This project aims to strengthen the environment for collaborative research in Indigenous language science created by the Collaborative Language Planning Project (CLPP) funded by an NSF planning grant [BCS-1800820]. Research in Indigenous languages responds to the Native American Languages Act (NALA), passed by the U.S. Congress in 1990, which called for stakeholders including Native American activists to act together to â€œpreserve, protect and promote the rights and freedom of Native Americans to use, practice and developâ€ these languages. The NALA can be reinforced by ethical and well-planned research conducted by researchers and stakeholders from Native American communities. However, such research is often led by outside researchers. With a community-based research (CBR) approach, this project will broaden participation in language research from underrepresented institutions â€“ specifically, tribal colleges and universities (TCUs) in the state of Montana: Aaniiih Nakoda College, Blackfeet Community College, Chief Dull Knife College, Fort Peck Community College, Salish Kootenai College, and Stone Child College. The activities consist of (i) a national conference for language researchers and language workers from communities and academia, (ii) on-site workshops for TCU scholars, and (iii) a convening among researchers, community stakeholders and TCU scholars about language science. The project will build capacity at the TCUs by providing training venues for TCU scholars to develop research skills in linguistics, language acquisition and related fields in ethno- and health sciences and will lead to the designing of research projects in language science. The trainings and discussions will improve participantsâ€™ understanding of linguistic structures, support the development of more sophisticated language research at TCUs, and promote the CBR approach, and the incorporation of the research results will contribute to the communitiesâ€™ language revitalization efforts.
This projectâ€™s linguistic training includes methods for observing complex language data, organizing data based on form and function, finding patterns and essential problems, addressing issues, and solving problems. The participants will discover unique properties of their community languages, which are notably distinct from English, expand their knowledge by learning how to consult available linguistic literature, identify underresearched areas in the language, and develop research projects to further our understanding of language in general as well as specific linguistic theoretical notions and frameworks. These activities will lead to a set of research questions, and direct outcomes of this project will include research agendas developed by the Indigenous scholars and stakeholders, some of which will be carried out in collaboration with outside researchers. The participants will also be introduced to technological tools in order to develop skills that can be applied to their research interests in language-related fields. The process of investigating and formalizing potential research projects in language science may reveal interesting data on language use in terms of structures (phonology, morphology, syntax, and semantics) and pragmatics. Since many Indigenous languages spoken in the U.S. show diverse ways of encoding human experience and complex thoughts, investigating these languages is key to advancing our understanding of the relationship between language and cognition.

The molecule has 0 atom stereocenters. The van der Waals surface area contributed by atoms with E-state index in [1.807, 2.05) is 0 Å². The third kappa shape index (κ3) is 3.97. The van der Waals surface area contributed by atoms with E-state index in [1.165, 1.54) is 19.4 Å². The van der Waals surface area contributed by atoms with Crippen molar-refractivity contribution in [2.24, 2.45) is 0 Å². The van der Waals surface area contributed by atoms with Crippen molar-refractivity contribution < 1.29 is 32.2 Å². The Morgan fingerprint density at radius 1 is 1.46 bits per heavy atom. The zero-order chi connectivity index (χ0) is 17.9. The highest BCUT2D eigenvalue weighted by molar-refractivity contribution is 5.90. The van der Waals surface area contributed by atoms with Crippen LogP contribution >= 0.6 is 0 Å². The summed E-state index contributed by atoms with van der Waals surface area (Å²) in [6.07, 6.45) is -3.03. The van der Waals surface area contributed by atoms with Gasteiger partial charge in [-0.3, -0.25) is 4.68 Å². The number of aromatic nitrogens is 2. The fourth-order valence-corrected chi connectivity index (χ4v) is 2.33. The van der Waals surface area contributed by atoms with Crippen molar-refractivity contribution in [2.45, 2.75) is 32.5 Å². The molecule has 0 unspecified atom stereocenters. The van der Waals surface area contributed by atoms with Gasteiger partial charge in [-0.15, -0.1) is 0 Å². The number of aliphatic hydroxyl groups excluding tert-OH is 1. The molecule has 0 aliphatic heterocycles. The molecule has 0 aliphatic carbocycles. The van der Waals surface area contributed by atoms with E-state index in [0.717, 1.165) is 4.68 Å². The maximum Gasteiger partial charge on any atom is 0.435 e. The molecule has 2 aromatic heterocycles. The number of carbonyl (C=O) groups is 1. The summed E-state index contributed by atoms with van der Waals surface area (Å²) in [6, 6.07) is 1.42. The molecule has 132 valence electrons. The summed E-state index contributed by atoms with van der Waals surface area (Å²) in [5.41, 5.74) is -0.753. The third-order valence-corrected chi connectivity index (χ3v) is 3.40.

This award reflects NSF's statutory mission and has been deemed worthy of support through evaluation using the Foundation's intellectual merit and broader impacts review criteria.